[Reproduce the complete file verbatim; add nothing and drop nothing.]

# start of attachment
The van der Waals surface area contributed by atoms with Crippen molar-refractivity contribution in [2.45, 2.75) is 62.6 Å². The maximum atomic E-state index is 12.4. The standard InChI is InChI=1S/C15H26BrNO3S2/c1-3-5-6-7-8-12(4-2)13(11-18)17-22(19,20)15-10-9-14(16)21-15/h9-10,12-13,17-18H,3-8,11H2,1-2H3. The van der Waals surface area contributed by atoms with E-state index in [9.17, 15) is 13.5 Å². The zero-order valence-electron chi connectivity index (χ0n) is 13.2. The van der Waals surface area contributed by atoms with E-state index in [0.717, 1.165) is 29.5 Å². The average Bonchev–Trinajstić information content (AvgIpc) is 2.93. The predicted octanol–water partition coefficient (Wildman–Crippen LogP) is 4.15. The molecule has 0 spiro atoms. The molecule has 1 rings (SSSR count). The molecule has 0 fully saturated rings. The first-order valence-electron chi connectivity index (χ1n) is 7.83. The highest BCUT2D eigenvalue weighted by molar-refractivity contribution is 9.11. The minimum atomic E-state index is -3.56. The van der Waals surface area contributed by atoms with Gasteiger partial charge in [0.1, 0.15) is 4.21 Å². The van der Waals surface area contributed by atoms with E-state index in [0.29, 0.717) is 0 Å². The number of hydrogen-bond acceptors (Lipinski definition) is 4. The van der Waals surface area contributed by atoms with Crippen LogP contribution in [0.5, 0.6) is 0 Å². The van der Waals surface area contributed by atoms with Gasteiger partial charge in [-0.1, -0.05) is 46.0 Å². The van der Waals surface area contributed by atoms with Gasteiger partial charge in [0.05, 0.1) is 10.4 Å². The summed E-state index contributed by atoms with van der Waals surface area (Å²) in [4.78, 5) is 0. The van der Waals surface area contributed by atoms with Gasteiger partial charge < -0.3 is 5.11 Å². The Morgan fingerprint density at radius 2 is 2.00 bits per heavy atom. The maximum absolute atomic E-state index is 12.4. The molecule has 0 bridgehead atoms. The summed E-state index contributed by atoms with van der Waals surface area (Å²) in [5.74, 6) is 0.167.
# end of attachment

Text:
The van der Waals surface area contributed by atoms with Crippen molar-refractivity contribution in [2.45, 2.75) is 62.6 Å². The maximum atomic E-state index is 12.4. The standard InChI is InChI=1S/C15H26BrNO3S2/c1-3-5-6-7-8-12(4-2)13(11-18)17-22(19,20)15-10-9-14(16)21-15/h9-10,12-13,17-18H,3-8,11H2,1-2H3. The van der Waals surface area contributed by atoms with E-state index in [9.17, 15) is 13.5 Å². The zero-order valence-electron chi connectivity index (χ0n) is 13.2. The van der Waals surface area contributed by atoms with E-state index in [0.717, 1.165) is 29.5 Å². The average Bonchev–Trinajstić information content (AvgIpc) is 2.93. The predicted octanol–water partition coefficient (Wildman–Crippen LogP) is 4.15. The molecule has 0 spiro atoms. The molecule has 1 rings (SSSR count). The molecule has 0 fully saturated rings. The first-order valence-electron chi connectivity index (χ1n) is 7.83. The highest BCUT2D eigenvalue weighted by molar-refractivity contribution is 9.11. The minimum atomic E-state index is -3.56. The van der Waals surface area contributed by atoms with Gasteiger partial charge in [0.1, 0.15) is 4.21 Å². The van der Waals surface area contributed by atoms with E-state index in [0.29, 0.717) is 0 Å². The number of hydrogen-bond acceptors (Lipinski definition) is 4. The van der Waals surface area contributed by atoms with Crippen LogP contribution in [0.5, 0.6) is 0 Å². The van der Waals surface area contributed by atoms with Gasteiger partial charge in [-0.1, -0.05) is 46.0 Å². The van der Waals surface area contributed by atoms with Gasteiger partial charge in [0.05, 0.1) is 10.4 Å². The summed E-state index contributed by atoms with van der Waals surface area (Å²) in [4.78, 5) is 0. The van der Waals surface area contributed by atoms with Gasteiger partial charge < -0.3 is 5.11 Å². The Morgan fingerprint density at radius 2 is 2.00 bits per heavy atom. The maximum absolute atomic E-state index is 12.4. The molecule has 0 bridgehead atoms. The summed E-state index contributed by atoms with van der Waals surface area (Å²) in [5.74, 6) is 0.167.